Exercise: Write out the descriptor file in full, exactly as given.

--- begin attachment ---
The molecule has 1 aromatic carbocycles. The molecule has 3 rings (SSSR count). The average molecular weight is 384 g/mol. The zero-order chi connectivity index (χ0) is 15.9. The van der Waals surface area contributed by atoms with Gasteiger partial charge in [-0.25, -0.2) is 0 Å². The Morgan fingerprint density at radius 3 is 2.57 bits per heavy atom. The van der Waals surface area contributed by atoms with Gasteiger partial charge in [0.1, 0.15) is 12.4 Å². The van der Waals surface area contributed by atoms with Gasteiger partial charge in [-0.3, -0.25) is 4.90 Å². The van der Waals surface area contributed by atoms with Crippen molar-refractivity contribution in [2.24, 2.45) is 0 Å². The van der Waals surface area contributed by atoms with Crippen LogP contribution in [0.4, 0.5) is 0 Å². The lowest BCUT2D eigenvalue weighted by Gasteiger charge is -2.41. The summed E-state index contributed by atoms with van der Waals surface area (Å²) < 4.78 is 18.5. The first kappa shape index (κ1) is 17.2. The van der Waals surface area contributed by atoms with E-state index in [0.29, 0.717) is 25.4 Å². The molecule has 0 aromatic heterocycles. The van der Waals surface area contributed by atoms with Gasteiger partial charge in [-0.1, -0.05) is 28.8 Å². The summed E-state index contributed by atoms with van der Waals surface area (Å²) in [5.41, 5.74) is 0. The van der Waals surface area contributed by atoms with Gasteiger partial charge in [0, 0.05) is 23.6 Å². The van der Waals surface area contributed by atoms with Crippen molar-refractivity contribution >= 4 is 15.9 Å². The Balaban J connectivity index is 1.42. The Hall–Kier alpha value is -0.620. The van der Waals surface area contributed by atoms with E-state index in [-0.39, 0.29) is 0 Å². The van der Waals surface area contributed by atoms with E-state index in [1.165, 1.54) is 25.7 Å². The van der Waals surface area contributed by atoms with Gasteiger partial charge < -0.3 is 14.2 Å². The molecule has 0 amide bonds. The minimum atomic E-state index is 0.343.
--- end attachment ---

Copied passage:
The molecule has 1 aromatic carbocycles. The molecule has 3 rings (SSSR count). The average molecular weight is 384 g/mol. The zero-order chi connectivity index (χ0) is 15.9. The van der Waals surface area contributed by atoms with Gasteiger partial charge in [-0.25, -0.2) is 0 Å². The Morgan fingerprint density at radius 3 is 2.57 bits per heavy atom. The van der Waals surface area contributed by atoms with Gasteiger partial charge in [0.1, 0.15) is 12.4 Å². The van der Waals surface area contributed by atoms with Gasteiger partial charge in [-0.3, -0.25) is 4.90 Å². The van der Waals surface area contributed by atoms with Crippen molar-refractivity contribution in [2.24, 2.45) is 0 Å². The van der Waals surface area contributed by atoms with Crippen LogP contribution in [0.4, 0.5) is 0 Å². The lowest BCUT2D eigenvalue weighted by Gasteiger charge is -2.41. The summed E-state index contributed by atoms with van der Waals surface area (Å²) < 4.78 is 18.5. The first kappa shape index (κ1) is 17.2. The van der Waals surface area contributed by atoms with E-state index in [0.29, 0.717) is 25.4 Å². The molecule has 0 aromatic heterocycles. The van der Waals surface area contributed by atoms with Gasteiger partial charge in [-0.1, -0.05) is 28.8 Å². The summed E-state index contributed by atoms with van der Waals surface area (Å²) in [5.41, 5.74) is 0. The van der Waals surface area contributed by atoms with Gasteiger partial charge in [0, 0.05) is 23.6 Å². The van der Waals surface area contributed by atoms with Crippen molar-refractivity contribution >= 4 is 15.9 Å². The Balaban J connectivity index is 1.42. The Hall–Kier alpha value is -0.620. The van der Waals surface area contributed by atoms with E-state index in [-0.39, 0.29) is 0 Å². The van der Waals surface area contributed by atoms with E-state index in [1.165, 1.54) is 25.7 Å². The van der Waals surface area contributed by atoms with Gasteiger partial charge < -0.3 is 14.2 Å². The molecule has 0 amide bonds. The minimum atomic E-state index is 0.343.